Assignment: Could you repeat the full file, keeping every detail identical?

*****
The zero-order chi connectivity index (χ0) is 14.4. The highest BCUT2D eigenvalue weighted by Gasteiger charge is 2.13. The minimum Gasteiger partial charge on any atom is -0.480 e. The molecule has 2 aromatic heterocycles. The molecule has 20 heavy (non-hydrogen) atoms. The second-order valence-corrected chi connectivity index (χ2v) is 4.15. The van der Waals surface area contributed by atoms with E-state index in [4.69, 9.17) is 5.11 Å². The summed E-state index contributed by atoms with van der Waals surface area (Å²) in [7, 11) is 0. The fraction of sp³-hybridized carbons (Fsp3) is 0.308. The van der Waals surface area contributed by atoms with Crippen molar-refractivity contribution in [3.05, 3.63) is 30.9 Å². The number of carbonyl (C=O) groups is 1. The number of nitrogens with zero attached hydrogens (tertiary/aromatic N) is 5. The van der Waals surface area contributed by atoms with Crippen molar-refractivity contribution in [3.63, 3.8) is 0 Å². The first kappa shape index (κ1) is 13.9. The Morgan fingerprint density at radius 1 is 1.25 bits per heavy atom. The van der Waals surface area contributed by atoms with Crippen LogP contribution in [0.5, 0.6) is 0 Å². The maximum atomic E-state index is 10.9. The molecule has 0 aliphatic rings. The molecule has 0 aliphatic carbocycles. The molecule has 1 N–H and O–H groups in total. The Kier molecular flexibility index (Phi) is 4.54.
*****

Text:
The zero-order chi connectivity index (χ0) is 14.4. The highest BCUT2D eigenvalue weighted by Gasteiger charge is 2.13. The minimum Gasteiger partial charge on any atom is -0.480 e. The molecule has 2 aromatic heterocycles. The molecule has 20 heavy (non-hydrogen) atoms. The second-order valence-corrected chi connectivity index (χ2v) is 4.15. The van der Waals surface area contributed by atoms with E-state index in [4.69, 9.17) is 5.11 Å². The summed E-state index contributed by atoms with van der Waals surface area (Å²) in [7, 11) is 0. The fraction of sp³-hybridized carbons (Fsp3) is 0.308. The van der Waals surface area contributed by atoms with Crippen molar-refractivity contribution in [3.05, 3.63) is 30.9 Å². The number of carbonyl (C=O) groups is 1. The number of nitrogens with zero attached hydrogens (tertiary/aromatic N) is 5. The van der Waals surface area contributed by atoms with Crippen molar-refractivity contribution in [3.63, 3.8) is 0 Å². The first kappa shape index (κ1) is 13.9. The Morgan fingerprint density at radius 1 is 1.25 bits per heavy atom. The van der Waals surface area contributed by atoms with Crippen LogP contribution in [0.5, 0.6) is 0 Å². The maximum atomic E-state index is 10.9. The molecule has 0 aliphatic rings. The molecule has 0 aliphatic carbocycles. The molecule has 1 N–H and O–H groups in total. The Kier molecular flexibility index (Phi) is 4.54.